Previously, you had to be in Chicago, Los Angeles, Miami, New York City, San Francisco, or Seattle in order to get your hands on it. Also, if you had previously ordered the headset in one of those cities, someone would come to you, drop it off and get you set up personally. That service is expanding to 50 cities, but you don’t need to have someone set it up for you in order to buy one now.
It’s worth mentioning that the device costs $2,295. The company offers a financing plan with Affirm so that buyers can spread the cost of the device over 24 months.
It’s called a Creator’s Edition, but it’s definitely geared toward the developer crowd. There are a few apps available for download in the Magic Leap World Store, but this isn’t anywhere near consumer-ready and that’s why they’re getting developers (including Onshape) to start building out some cool stuff while they get their ducks in a row and further hone their pitch for a post-iPhone vision of computing.
The announcement that Onshape made this week with Magic Leap marks a real advancement for product design on what could be regarded as a new development platform that combines mixed reality and CAD. Onshape has been at the forefront of cloud-based design, but the announcement this week shows that they may really be on to something that truly sets them apart in a space that is becoming increasingly crowded with “me-toos.”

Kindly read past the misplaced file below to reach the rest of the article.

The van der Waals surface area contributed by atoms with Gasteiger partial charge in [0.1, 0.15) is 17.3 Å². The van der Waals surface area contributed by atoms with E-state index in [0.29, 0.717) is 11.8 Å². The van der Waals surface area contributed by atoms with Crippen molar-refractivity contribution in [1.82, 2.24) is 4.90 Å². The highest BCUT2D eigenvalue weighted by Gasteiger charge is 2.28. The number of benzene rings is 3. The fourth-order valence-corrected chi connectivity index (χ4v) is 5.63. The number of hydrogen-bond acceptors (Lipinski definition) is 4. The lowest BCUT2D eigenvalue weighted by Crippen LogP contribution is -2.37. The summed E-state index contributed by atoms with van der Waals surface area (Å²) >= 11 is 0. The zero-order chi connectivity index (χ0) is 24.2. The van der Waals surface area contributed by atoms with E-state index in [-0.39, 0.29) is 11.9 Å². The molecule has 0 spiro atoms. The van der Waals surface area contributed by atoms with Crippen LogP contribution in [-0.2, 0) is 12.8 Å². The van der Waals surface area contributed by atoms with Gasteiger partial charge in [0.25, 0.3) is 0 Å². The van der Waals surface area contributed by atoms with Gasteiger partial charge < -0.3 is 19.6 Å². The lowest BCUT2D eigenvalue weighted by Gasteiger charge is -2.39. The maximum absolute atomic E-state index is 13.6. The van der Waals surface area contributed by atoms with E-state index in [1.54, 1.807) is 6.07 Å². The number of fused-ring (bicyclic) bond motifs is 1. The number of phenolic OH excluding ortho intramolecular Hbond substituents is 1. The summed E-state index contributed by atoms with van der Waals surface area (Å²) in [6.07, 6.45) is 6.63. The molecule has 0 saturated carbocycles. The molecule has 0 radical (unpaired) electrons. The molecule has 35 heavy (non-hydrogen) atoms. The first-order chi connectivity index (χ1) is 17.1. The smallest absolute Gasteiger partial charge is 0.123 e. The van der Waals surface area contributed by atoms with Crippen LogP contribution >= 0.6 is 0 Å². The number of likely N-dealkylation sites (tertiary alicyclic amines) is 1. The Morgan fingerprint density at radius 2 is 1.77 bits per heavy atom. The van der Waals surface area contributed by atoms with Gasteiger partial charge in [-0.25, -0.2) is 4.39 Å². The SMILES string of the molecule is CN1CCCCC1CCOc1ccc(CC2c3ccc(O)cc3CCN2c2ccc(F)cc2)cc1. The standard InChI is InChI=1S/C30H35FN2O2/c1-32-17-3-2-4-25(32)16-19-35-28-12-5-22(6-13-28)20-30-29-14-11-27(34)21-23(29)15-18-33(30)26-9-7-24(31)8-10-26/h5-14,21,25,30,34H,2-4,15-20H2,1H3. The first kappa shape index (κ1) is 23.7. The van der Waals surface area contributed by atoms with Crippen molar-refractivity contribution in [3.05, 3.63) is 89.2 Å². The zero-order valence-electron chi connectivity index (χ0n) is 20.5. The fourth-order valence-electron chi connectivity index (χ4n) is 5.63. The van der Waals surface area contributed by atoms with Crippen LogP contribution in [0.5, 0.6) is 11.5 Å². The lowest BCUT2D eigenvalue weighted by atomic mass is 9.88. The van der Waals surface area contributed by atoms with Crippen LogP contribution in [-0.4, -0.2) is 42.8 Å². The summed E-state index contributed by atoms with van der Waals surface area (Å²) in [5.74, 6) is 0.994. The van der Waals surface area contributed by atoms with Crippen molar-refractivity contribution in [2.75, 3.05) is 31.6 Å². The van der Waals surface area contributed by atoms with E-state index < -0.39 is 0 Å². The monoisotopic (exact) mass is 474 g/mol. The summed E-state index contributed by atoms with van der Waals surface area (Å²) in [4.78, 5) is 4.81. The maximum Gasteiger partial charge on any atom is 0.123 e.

For as long as I can remember, cloud storage and computing have offered two things – endless (unrealistic) promises and perpetual (unrealistic) growth. For some time that was true, but several things have occurred in the past couple of years that temper those claims and portend what may happen in the future for technology providers that become increasingly reliant on the cloud – reliability, accessibility, and security.
Cloud computing, or internet-based computing provide shared processing resources and data to computers and other devices on demand. From the beginning, it was intended as a model for enabling ubiquitous, convenient, on-demand network access to a shared pool of configurable computing resources (e.g., networks, servers, storage, applications and services) that can be rapidly provisioned and released with minimal management effort.